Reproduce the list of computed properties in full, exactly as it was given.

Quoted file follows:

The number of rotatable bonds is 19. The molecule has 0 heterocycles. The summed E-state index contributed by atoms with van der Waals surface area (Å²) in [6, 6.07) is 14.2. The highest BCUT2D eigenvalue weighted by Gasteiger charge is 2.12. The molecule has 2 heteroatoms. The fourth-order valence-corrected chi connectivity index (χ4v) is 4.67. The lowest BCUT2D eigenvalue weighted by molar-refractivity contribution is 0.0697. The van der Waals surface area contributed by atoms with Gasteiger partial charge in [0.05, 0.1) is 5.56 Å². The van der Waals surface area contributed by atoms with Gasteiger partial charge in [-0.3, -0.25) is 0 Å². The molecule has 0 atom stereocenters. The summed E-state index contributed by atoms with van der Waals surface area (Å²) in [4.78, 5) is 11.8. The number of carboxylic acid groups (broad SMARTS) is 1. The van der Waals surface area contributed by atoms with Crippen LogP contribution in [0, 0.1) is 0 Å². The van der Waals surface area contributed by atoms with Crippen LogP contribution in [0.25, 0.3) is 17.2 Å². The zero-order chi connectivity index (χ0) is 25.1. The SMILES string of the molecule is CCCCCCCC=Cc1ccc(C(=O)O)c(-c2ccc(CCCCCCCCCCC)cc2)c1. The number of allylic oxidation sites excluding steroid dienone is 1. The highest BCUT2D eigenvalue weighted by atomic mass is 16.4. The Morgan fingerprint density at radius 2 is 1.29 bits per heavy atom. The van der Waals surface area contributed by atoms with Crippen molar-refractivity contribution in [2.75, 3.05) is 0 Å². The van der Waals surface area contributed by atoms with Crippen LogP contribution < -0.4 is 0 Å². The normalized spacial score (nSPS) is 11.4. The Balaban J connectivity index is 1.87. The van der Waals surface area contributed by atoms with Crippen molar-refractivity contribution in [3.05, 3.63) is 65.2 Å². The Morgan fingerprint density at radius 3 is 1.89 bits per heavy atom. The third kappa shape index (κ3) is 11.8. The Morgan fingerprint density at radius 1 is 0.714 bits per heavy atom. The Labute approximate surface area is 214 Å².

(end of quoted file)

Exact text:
The number of rotatable bonds is 19. The molecule has 0 heterocycles. The summed E-state index contributed by atoms with van der Waals surface area (Å²) in [6, 6.07) is 14.2. The highest BCUT2D eigenvalue weighted by Gasteiger charge is 2.12. The molecule has 2 heteroatoms. The fourth-order valence-corrected chi connectivity index (χ4v) is 4.67. The lowest BCUT2D eigenvalue weighted by molar-refractivity contribution is 0.0697. The van der Waals surface area contributed by atoms with Gasteiger partial charge in [0.05, 0.1) is 5.56 Å². The van der Waals surface area contributed by atoms with Gasteiger partial charge in [-0.3, -0.25) is 0 Å². The molecule has 0 atom stereocenters. The summed E-state index contributed by atoms with van der Waals surface area (Å²) in [4.78, 5) is 11.8. The number of carboxylic acid groups (broad SMARTS) is 1. The van der Waals surface area contributed by atoms with Crippen LogP contribution in [0, 0.1) is 0 Å². The van der Waals surface area contributed by atoms with Crippen LogP contribution in [0.25, 0.3) is 17.2 Å². The zero-order chi connectivity index (χ0) is 25.1. The SMILES string of the molecule is CCCCCCCC=Cc1ccc(C(=O)O)c(-c2ccc(CCCCCCCCCCC)cc2)c1. The number of allylic oxidation sites excluding steroid dienone is 1. The highest BCUT2D eigenvalue weighted by atomic mass is 16.4. The Morgan fingerprint density at radius 2 is 1.29 bits per heavy atom. The van der Waals surface area contributed by atoms with Crippen molar-refractivity contribution in [2.75, 3.05) is 0 Å². The van der Waals surface area contributed by atoms with Crippen LogP contribution < -0.4 is 0 Å². The normalized spacial score (nSPS) is 11.4. The Balaban J connectivity index is 1.87. The van der Waals surface area contributed by atoms with Crippen molar-refractivity contribution in [3.05, 3.63) is 65.2 Å². The Morgan fingerprint density at radius 3 is 1.89 bits per heavy atom. The third kappa shape index (κ3) is 11.8. The Morgan fingerprint density at radius 1 is 0.714 bits per heavy atom. The Labute approximate surface area is 214 Å².